Noor Naqaweh/The Varsity

BY NOW you’ve probably seen ‘uoftdrizzy’ on Instagram, but starting May 1, you’ll get to see the locally-viral Instagram account as a public art installation for the twentieth anniversary of the Contact Photography Festival, one of the world’s biggest photography events. The account uoftdrizzy rose to Instagram fame through its edited photographs, which depict Drake as a UTSC student. The photos are accompanied by captions that turn Drake’s lyrics into accounts of U of T student life, specifically lamenting things like grades and student debt. 

“I wanted to do something creative and funny and just loved the absurdity of the idea of Drake being a UTSC student,” says the anonymous artist behind uoftdrizzy. The account has garnered almost 17,000 followers, including Drake himself.

Posters of uoftdrizzy’s Instagram posts — including new pictures taken at the St. George Campus — will be posted across U of T’s downtown campus throughout May. According to the project’s curator, Bethea Arielle, the goal of the poster-sized installations is to “explore the concept of an analog feed,” and have it stand out among the “noise” around campus.

Arielle decided to include uoftdrizzy in the festival because she saw it as an opportunity to give “a platform to an emerging artist.” Ultimately, she wanted something that students could connect to. Arielle hopes the relatability and familiarity of the installations will help students that are intimidated by the art world to develop an interest in art. She hopes the posters’ presence around campus “will help bridge the gap of art appreciation and encourage creative expression in the student population.”   

Instagram as a platform for modern art

The public art installations of uoftdrizzy are igniting a discussion regarding the relationship between social media and the contemporary art world. “Remember when Instagram was just a site where people would post filtered photos of their meals? I think [it’s] moved way beyond that. Social media allows people to challenge old-school ideas of what art should look like,” says the artist behind uoftdrizzy.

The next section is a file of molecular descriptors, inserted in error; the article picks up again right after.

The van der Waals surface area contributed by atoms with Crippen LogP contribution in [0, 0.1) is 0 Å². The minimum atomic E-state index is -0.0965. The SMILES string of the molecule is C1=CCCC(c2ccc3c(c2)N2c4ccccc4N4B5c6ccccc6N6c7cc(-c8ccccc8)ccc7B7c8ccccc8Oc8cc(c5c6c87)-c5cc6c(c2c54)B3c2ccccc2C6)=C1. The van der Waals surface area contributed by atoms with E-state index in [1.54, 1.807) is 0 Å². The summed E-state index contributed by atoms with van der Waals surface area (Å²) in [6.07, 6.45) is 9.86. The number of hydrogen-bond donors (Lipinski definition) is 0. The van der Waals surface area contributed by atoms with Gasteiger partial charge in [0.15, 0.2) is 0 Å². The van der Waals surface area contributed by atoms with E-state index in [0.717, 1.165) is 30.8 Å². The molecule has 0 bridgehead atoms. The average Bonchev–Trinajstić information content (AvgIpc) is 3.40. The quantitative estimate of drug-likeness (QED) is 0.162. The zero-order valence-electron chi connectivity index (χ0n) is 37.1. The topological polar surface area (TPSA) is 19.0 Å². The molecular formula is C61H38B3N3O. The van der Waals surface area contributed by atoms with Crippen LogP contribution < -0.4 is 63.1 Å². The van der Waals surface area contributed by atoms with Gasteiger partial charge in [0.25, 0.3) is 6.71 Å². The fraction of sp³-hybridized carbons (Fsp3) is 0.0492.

“[Social media is] a pretty new style of exhibition, a new way of experiencing art,” agrees Blair Swann, art editor of The Hart House Review. Swann uses Richard Prince and Amalia Ulman as examples of Instagram artists that are changing “the way social media and contemporary art intersect.” 

Swann also notes his own critique of the fake-Drake Instagram. “[I] see a bunch of pictures of campus with Drake stock images crappily photoshopped in,” he says. “[The] critic in me says there’s no way anyone can mistake this for art.” 

“I’d classify [uoftdrizzy] as more a humorist rather than an artist,” says Tobias Williams, the curator of Vulgar Era, an art exhibition hosted at Toronto’s Xpace Cultural Centre. “However, there’s a definite similarity between the methodology of [uoftdrizzy] and the way that an artist creates work. They are both driven by commitment to concept and perspective, as well as a certain amount of open-endedness.” 

“Art is often about challenging perceptions, so I wholeheartedly believe uoftdrizzy deserves to be recognized as an artist,” says Arielle. She likens the art world to a continually transforming “hierarchy.” 

On the other hand, uoftdrizzy notes that it’s perfectly fine if people don’t take their Instagram seriously. The artist was initially surprised that contact decided to use their Instagram feed, since contact traditionally features “high-art.” Nonetheless, uoftdrizzy sees this as an example of how the art world is transforming. 

“[People] want to be exclusive about who’s allowed in their little art club, and the reality is, art doesn’t belong to a single group of individuals and their version of it. My [response] to them is to be more open-minded about what they consider art to be and how to see artists,” says uoftdrizzy. “And if they’re still mad, that’s okay, I’m going to keep creating. I’m not asking for their approval.”

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